"We can’t talk about it"
Supporting Difficult or Abusive Relationships
Problems can develop in all sorts of relationships including with:
What Issues Can I Work With?
- Improving an existing relationship
- Abusive & coercive control, or bullying behaviour
- Domestic Violence – see below
- Compatibility issues
- Improving communications
- Infidelity and affairs
- The impact of other people or family
- Sexual difficulties
- Exploring ending a relationship
- Coming to terms with a relationship that has already ended
How counselling can help.
I will give you the space to discuss the history of a relationship, examine how it is affecting you in the present, and explore your hopes for its future. All of this takes place in a supportive non-judgemental environment, without conflict or the risk of being shut-down.
We may explore ways to gain confidence in voicing what you want, and saying “No” to the things you don’t want. Learning the skills to identify and enforce appropriate boundaries, or regaining control.
Often the work is around conflict resolution or repairing damaged relationships. Learning to accommodate change, improve communication, controlling emotional regulation, or finding ways to give or receive forgiveness are some of the ways in which relationships can be improved.
Where a relationship is ending or has ended, the work might be around acceptance, grief, or dealing with unfinished business, in order that you can move on.
Does the other party need to be present in therapy for it to work?
Relationship counselling is very different from couples counselling or mediation, where it is essential to have the other party present. With relationship counselling you have the opportunity to fully explore the issues that concern you, without having to hold back because the other person is present. This makes the process open, relaxed, and safer; particularly where you have a history of being unable to fully express your view, or feel valued.
There are times when it can be helpful for the other party to attend a session with you. But where this happens, they are there solely to support you. It is your time, and you remain my client and the focus for the work. This is very different to couples therapy, where the “relationship” is the client, and it is the therapist’s role to remain neutral to both parties.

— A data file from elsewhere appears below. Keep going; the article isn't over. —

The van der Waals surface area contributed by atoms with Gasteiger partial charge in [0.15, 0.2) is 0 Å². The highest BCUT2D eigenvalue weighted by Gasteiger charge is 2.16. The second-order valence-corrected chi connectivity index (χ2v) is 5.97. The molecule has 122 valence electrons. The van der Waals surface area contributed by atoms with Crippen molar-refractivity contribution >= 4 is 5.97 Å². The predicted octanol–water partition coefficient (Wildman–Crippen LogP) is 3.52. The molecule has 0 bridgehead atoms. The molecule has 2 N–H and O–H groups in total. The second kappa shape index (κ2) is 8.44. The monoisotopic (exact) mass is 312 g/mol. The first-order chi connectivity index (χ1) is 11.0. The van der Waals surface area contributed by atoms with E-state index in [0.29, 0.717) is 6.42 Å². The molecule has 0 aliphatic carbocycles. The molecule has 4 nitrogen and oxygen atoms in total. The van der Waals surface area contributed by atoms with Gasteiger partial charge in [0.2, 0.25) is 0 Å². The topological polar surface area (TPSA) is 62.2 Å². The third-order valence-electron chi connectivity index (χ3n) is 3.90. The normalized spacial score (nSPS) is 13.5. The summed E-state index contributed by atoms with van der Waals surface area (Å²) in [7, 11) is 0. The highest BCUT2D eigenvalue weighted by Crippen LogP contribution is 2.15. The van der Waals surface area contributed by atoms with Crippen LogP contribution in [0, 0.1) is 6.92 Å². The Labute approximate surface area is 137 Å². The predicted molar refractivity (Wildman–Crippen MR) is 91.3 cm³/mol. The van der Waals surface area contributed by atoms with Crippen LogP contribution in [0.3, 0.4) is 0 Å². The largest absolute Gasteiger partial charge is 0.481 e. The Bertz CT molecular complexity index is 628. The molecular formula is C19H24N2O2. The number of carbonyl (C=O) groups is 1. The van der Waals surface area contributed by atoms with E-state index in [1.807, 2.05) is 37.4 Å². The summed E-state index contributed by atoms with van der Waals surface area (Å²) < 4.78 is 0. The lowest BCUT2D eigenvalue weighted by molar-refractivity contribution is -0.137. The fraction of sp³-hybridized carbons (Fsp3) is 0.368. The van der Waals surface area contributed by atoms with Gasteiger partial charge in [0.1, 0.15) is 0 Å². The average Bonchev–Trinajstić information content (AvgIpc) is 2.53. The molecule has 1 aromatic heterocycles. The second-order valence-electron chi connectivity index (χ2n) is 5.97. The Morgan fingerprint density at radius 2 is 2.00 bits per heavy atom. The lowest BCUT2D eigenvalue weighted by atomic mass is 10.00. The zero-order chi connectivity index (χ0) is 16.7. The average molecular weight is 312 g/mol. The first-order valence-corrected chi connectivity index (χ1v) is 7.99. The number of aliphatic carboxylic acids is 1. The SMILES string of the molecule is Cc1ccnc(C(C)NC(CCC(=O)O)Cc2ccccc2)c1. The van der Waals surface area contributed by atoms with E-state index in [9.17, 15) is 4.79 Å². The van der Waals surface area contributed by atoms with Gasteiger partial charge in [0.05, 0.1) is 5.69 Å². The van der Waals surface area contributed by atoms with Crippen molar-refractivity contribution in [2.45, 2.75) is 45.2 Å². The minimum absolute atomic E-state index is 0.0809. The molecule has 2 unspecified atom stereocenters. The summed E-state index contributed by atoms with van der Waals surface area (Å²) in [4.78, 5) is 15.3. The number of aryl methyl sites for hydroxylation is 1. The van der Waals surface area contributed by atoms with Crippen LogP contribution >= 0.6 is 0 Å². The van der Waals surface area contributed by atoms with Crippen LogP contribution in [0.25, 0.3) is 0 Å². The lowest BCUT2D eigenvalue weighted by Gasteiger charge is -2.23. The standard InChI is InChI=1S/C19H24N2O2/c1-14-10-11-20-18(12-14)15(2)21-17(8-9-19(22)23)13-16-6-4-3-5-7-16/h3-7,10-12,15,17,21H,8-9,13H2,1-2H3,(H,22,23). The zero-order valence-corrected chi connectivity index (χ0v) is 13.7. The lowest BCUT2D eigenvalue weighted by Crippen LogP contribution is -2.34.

Relationship counselling can also be useful to enable one party to examine their feelings about a relationship before committing to couples counselling, and is an important first step towards change.
"I felt so alone"
Domestic Violence, Abusive and Toxic Relationships
Abuse within violent or toxic relationships can take many forms:
- Coercive and controlling behaviour
- Bullying and demeaning behaviour
- Physical abuse and violence
- Psychological abuse & Gas-lighting
- Sexual abuse
- Financial abuse
Victims of abuse often feel powerless, carrying shame and guilt which should rightfully belong to the abuser. The “Cycle of Abuse” can seem confusing with the abuser switching between threatening or violent behaviour, and remorse.
I can help you to see that you have choices, and will work with you to gain control over your life. Using “Pattern Changing” techniques, you can establish appropriate boundaries, and abandon unhealthy patterns of behaviour. An important step towards making change is learning Assertiveness skills, to find an empowered voice. You can learn to recognise, understand, and alter the range of difficult emotions and feelings that the abuse has given you. Through guided exploration you can choose to make safe changes in your life, and we can look at what resources are available to help you achieve a better way of living.